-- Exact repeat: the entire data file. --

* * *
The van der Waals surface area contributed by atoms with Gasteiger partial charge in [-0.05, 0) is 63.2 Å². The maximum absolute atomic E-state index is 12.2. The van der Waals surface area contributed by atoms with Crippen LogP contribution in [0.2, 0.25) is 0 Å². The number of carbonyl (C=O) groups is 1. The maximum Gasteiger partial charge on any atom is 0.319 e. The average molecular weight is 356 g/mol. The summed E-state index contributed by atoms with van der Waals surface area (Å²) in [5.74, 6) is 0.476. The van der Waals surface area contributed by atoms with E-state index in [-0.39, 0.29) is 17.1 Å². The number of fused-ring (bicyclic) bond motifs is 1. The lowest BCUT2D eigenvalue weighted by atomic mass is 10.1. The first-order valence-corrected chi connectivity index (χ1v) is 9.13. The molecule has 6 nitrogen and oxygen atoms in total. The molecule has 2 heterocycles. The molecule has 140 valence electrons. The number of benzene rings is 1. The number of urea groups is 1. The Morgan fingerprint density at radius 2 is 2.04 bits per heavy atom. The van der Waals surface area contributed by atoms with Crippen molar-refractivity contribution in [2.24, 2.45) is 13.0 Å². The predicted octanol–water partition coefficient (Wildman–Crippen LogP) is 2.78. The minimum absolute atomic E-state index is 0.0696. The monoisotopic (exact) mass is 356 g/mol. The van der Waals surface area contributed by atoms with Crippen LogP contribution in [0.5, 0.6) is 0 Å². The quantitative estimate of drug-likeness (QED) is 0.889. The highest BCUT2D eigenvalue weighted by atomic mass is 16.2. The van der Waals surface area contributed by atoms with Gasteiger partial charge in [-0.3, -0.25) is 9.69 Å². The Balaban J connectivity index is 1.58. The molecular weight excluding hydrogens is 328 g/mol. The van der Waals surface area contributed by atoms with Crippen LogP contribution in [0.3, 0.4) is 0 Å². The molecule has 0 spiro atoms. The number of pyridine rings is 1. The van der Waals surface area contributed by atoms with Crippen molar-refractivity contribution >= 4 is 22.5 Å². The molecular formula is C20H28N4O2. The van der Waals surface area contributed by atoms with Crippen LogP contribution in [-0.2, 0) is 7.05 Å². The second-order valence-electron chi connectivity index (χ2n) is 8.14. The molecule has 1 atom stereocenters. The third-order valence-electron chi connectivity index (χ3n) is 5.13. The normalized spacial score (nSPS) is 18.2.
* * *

The van der Waals surface area contributed by atoms with Gasteiger partial charge in [-0.05, 0) is 63.2 Å². The maximum absolute atomic E-state index is 12.2. The van der Waals surface area contributed by atoms with Crippen LogP contribution in [0.2, 0.25) is 0 Å². The number of carbonyl (C=O) groups is 1. The maximum Gasteiger partial charge on any atom is 0.319 e. The average molecular weight is 356 g/mol. The summed E-state index contributed by atoms with van der Waals surface area (Å²) in [5.74, 6) is 0.476. The van der Waals surface area contributed by atoms with E-state index in [-0.39, 0.29) is 17.1 Å². The number of fused-ring (bicyclic) bond motifs is 1. The lowest BCUT2D eigenvalue weighted by atomic mass is 10.1. The first-order valence-corrected chi connectivity index (χ1v) is 9.13. The molecule has 6 nitrogen and oxygen atoms in total. The molecule has 2 heterocycles. The molecule has 140 valence electrons. The number of benzene rings is 1. The number of urea groups is 1. The Morgan fingerprint density at radius 2 is 2.04 bits per heavy atom. The van der Waals surface area contributed by atoms with Crippen molar-refractivity contribution in [2.24, 2.45) is 13.0 Å². The predicted octanol–water partition coefficient (Wildman–Crippen LogP) is 2.78. The minimum absolute atomic E-state index is 0.0696. The monoisotopic (exact) mass is 356 g/mol. The van der Waals surface area contributed by atoms with Crippen LogP contribution in [0.5, 0.6) is 0 Å². The quantitative estimate of drug-likeness (QED) is 0.889. The highest BCUT2D eigenvalue weighted by atomic mass is 16.2. The van der Waals surface area contributed by atoms with Gasteiger partial charge in [-0.3, -0.25) is 9.69 Å². The Balaban J connectivity index is 1.58. The molecular weight excluding hydrogens is 328 g/mol. The van der Waals surface area contributed by atoms with Crippen LogP contribution in [0.3, 0.4) is 0 Å². The molecule has 0 spiro atoms. The number of pyridine rings is 1. The van der Waals surface area contributed by atoms with Crippen molar-refractivity contribution >= 4 is 22.5 Å². The molecular formula is C20H28N4O2. The van der Waals surface area contributed by atoms with Crippen LogP contribution in [-0.2, 0) is 7.05 Å². The second-order valence-electron chi connectivity index (χ2n) is 8.14. The molecule has 1 atom stereocenters. The third-order valence-electron chi connectivity index (χ3n) is 5.13. The normalized spacial score (nSPS) is 18.2.